It’s a results business at this stage of the season, and the bottom line is that today’s result simply wasn’t good enough. Put everything else to one side for a moment: Reading needed a win against Birmingham City - it didn’t matter how that win came or whether it was deserved - but all we could manage was a point.
As I’m sat here writing this a few hours after full-time, I’m just gutted. It’s a draw that feels like a bitter defeat. Sometimes you come out of a game and fear that it’ll be consequential for all the wrong reasons, and today was one of those games.
As much as I want to believe Reading can turn things around in the games to come, right now it’s hard to avoid the conclusion that this side has blown one of its best opportunities to win a game - perhaps to catastrophic consequence. After all, we’re now in the bottom three and it’ll be no mean feat to climb out.
Rotherham United, Cardiff City and Huddersfield Town all won. Not just that, but they scored three each in potentially tricky games - the Millers and Terriers against top-half opposition (West Bromwich Albion and Watford), the Bluebirds away from home in a relegation scrap (Blackpool). Rotherham, Cardiff and Huddersfield rose to the challenge. Reading didn’t. That only needs to happen a few more times for the Royals’ fate to be sealed.
The story of the game itself is of a team and manager desperately trying to abruptly reinvent themselves into something more attacking - to little avail. We’ve known all season that this team isn’t good enough going forwards and, even more frustratingly, there’d been little desire from the manager to change that. However, comments in the week from Paul Ince that a more attacking approach was required were backup up by a tactical rejig: Reading went 4-4-2.
Lumley; Mbengue, Holmes, Sarr, Yiadom; Meite, Hendrick, Casadei, Fornah; Joao, Carroll
It was a poorly balanced XI, with a centre-back at right-back, a right-back at left-back, a central midfielder on the left wing and a strike pairing that we’ve known all season doesn’t work. Nesta Guinness-Walker and Femi Azeez were both available and could have provided more balance, but were left on the bench.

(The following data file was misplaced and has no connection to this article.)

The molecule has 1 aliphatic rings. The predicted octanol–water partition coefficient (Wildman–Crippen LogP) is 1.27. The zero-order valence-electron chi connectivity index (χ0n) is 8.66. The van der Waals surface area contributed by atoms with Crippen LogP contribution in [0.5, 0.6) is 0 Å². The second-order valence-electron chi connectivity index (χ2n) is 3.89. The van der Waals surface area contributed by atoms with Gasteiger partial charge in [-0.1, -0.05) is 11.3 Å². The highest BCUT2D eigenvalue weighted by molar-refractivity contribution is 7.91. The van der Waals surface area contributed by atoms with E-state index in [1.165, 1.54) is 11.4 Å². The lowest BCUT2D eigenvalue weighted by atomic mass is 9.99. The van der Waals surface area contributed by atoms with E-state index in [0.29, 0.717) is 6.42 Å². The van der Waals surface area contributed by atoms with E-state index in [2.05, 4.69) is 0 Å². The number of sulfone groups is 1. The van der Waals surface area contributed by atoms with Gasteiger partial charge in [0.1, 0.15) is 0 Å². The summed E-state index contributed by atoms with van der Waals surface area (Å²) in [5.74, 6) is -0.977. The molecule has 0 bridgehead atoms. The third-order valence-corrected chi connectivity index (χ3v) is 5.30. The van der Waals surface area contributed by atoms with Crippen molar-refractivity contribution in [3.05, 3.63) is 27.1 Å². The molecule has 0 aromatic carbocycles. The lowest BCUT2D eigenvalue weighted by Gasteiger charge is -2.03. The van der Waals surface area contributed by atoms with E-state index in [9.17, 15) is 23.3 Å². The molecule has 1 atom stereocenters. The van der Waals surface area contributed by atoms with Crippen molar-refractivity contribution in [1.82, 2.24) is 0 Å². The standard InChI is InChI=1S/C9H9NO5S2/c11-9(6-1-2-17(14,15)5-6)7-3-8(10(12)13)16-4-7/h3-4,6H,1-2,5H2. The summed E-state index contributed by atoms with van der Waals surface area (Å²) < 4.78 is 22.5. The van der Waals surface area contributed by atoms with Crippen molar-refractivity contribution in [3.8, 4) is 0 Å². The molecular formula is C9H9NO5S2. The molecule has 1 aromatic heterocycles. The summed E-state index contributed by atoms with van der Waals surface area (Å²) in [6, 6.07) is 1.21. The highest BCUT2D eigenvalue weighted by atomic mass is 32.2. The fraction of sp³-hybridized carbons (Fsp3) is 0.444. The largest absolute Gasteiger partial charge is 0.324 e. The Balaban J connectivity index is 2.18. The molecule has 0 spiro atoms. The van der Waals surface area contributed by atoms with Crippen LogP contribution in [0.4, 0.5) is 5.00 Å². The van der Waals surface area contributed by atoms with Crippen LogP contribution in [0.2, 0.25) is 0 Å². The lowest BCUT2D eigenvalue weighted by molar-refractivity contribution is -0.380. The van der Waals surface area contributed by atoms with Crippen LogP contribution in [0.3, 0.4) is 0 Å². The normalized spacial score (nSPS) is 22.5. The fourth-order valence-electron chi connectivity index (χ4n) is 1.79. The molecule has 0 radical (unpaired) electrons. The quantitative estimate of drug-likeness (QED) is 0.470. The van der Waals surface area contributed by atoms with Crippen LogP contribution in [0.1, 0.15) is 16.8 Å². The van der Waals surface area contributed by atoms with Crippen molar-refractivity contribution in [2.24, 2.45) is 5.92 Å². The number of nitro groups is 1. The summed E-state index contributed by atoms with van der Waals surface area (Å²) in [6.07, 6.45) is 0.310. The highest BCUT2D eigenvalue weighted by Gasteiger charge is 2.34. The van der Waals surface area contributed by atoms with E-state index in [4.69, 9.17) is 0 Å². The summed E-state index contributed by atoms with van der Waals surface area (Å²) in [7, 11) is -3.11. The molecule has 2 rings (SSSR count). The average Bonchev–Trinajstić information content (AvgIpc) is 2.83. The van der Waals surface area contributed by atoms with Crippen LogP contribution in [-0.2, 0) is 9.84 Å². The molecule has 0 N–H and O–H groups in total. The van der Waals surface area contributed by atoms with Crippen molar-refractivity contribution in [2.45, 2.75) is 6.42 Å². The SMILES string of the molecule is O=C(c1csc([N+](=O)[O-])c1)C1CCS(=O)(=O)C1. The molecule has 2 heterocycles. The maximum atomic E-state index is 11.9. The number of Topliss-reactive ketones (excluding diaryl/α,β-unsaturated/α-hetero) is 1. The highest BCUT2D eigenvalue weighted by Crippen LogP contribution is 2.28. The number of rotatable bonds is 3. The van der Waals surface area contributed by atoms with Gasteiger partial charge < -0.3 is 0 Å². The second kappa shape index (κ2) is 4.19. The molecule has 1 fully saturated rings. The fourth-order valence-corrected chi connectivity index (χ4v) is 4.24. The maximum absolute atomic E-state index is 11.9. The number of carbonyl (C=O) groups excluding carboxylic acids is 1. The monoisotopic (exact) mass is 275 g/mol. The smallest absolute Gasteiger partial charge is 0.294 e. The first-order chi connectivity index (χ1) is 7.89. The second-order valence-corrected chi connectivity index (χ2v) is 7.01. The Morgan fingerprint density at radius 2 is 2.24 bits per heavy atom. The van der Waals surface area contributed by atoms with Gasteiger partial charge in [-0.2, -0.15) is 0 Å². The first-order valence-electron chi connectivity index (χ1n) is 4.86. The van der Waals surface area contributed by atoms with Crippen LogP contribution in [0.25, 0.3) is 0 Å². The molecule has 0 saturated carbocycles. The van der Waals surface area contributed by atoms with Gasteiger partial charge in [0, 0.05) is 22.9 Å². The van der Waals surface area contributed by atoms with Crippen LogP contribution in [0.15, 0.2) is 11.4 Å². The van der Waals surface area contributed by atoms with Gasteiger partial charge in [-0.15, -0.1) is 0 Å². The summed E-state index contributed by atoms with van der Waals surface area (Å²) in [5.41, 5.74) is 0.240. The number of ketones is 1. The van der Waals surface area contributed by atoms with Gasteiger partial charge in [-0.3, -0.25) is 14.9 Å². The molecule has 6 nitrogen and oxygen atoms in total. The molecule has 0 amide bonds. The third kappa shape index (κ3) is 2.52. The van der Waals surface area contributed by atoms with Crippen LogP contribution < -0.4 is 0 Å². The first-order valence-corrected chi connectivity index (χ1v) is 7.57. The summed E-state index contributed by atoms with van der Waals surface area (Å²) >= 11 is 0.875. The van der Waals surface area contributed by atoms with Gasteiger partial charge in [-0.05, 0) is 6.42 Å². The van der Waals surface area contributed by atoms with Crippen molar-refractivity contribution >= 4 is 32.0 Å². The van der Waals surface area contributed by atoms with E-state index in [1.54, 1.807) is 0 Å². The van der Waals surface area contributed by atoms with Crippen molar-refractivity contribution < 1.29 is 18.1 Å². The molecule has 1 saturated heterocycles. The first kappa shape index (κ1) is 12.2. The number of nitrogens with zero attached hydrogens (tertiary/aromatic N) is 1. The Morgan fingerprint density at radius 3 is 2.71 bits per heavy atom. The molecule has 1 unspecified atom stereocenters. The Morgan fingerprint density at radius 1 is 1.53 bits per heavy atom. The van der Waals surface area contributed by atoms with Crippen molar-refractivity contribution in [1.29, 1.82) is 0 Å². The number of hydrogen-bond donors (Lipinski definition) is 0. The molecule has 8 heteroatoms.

Despite all that, the Royals started perfectly, scoring a goal that was particularly untypical of Paul Ince’s Reading. Seven minutes in, Cesare Casadei looked up in midfield, slid the ball on the deck into Lucas Joao in the area, and he deftly set up strike partner Andy Carroll to lash the ball home into the far side of goal. Simple, incisive, well-executed attacking play. Where has that been all season?
Cue sheer joy and pure relief in the home end. Reading had a huge goal in a huge game and needed to build on it... but didn’t. Besides some flashes of quality - typically down the left - the Royals simply didn’t have the fluency to convincingly take the game to the opposition.
Birmingham City were all too happy to punish us for our inability to double the lead. Half an hour in, Reda Khadra - under little pressure from right-back Amadou Mbengue - swung a cross in for Lukas Jutkiewicz - who beat Naby Sarr far too easily - to nod home for 1-1. All of a sudden, when things had been going so well, the wind was knocked out of our sails.
Still, the game was there to be won in the second half. The effort had certainly been there from the Royals before the break, it’s more that the execution wasn’t. But, although Reading kept plugging away, it wasn’t all that convincing. It didn’t really feel as if a winner was coming for the home side, while the visitors got in behind too easily on a number of occasions so could have found one themselves.
So frustratingly, as the clock ticked down, Reading faded and ultimately the draw played out with a whimper. It was grimly symbolic to see the Royals dropping deep in the final seconds rather than pressing the visitors, seemingly unaware that Birmingham City were happy to play keep-ball and see out an away point.
To an extent, there were mitigating circumstances for today that weren’t in Reading’s control. The injury list is ridiculously long at this point, partially including Yakou Meite who clearly wasn’t fully fit, while others such as Junior Hoilett and Tom Ince would have added more balance and quality. It’s never ideal when your attacking substitutions include a left-back coming on as a left-winger (Nesta Guinness-Walker) and a young right-back being introduced in a straight swap.
Ultimately though, Reading’s ineffectiveness going forwards today was the logical outcome of a lack of development all season. The Royals haven’t honed any patterns or created effective attacking combinations between players; the well-worked opening goal was the exception that proves the rule. You simply can’t just play a 4-4-2 and put your best attacking players out, having neglected long-term tactical development and the concept of deploying a balanced XI, and expect everything to suddenly click.